New York Times reported on Friday.
Washington will provide two out of six Patriot missile batteries, while Germany and the Netherlands will each contribute two.
According to a US Defense Department official, it will take three weeks to ship and station the two batteries in Turkey.
On December 4, the NATO military alliance approved Ankara’s request for the deployment of Patriot surface-to-air missiles along its border with Syria.
All the six Patriot batteries, which will be under NATO’s command and control, are scheduled to be operational near the Turkey-Syria border by the end of January 2013.
On December 6, the German cabinet approved the deployment of missiles and 400 troops to the border region.
The German foreign and defense ministries said in a joint statement, “The deployment of Patriot air defense systems in close cooperation with the Netherlands and the US underlines Germany’s reliability as an ally.”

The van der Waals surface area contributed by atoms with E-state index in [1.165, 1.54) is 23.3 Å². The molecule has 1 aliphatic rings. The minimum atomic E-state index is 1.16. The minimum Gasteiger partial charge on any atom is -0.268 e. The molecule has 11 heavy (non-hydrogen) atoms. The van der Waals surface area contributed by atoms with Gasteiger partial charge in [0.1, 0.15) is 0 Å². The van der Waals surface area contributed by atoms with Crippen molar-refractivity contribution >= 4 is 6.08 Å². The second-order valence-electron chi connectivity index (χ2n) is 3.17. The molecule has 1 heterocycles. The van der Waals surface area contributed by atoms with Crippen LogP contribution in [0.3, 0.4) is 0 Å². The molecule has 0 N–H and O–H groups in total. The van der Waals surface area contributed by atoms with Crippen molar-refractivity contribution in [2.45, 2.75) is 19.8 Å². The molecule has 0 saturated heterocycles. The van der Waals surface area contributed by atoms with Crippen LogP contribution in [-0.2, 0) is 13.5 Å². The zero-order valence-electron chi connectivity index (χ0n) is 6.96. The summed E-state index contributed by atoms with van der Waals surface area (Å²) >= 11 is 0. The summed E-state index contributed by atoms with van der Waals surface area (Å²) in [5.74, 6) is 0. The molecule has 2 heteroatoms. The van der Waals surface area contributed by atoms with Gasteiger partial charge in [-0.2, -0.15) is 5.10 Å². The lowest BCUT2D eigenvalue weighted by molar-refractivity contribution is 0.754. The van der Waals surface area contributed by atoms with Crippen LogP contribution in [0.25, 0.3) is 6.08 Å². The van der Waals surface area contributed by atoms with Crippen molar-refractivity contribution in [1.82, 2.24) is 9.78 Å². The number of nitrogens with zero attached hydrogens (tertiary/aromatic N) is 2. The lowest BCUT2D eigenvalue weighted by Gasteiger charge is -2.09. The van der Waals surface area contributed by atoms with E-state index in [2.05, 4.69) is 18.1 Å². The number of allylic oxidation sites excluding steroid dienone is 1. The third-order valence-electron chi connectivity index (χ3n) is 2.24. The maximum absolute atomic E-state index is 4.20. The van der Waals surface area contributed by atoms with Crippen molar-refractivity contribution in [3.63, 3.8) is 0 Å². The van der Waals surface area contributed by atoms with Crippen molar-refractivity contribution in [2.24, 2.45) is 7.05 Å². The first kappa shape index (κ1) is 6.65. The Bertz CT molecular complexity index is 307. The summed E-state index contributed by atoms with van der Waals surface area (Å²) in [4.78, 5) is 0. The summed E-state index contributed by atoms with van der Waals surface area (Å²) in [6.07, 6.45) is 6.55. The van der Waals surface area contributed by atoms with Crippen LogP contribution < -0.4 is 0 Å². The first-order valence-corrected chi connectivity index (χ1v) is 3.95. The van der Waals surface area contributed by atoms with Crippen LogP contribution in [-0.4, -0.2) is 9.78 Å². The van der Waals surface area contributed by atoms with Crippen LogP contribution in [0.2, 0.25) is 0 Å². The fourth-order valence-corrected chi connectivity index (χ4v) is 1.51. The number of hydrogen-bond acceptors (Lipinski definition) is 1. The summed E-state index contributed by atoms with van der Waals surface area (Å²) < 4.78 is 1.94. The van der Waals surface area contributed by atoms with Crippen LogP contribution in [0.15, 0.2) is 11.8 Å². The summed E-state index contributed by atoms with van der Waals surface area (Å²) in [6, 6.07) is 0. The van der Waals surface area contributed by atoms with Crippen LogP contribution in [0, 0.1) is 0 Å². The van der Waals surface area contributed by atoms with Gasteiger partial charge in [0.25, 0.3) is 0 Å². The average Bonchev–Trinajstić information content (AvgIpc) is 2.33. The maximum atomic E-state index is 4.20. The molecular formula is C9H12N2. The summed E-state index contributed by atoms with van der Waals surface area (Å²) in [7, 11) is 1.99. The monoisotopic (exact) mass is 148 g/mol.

German Foreign Minister Guido Westerwelle said on November 22 that Berlin would meet the Turkish demand, saying NATO should as well approve Turkey’s request as a NATO member.
The Syrian government has censured the Turkish request, calling it another act of provocation by the government of Turkish Prime Minister Recep Tayyip Erdogan.
Many people, including large numbers of Syrian security forces, have been killed over the past months of unrest in Syria that began in March 2011.
Damascus says certain Western states, especially the United States, and their regional allies including Turkey are trying to fuel the turmoil.
On November 28, the New York Times reported that the US administration “is considering deeper intervention to help push [Syrian] President Bashar al-Assad from power.”
The United States plans to deploy Patriot missile batteries and about 400 troops to Turkey following the announcement of a similar move by Germany.
US Defense Secretary Leon Panetta has signed orders to authorize the plan, the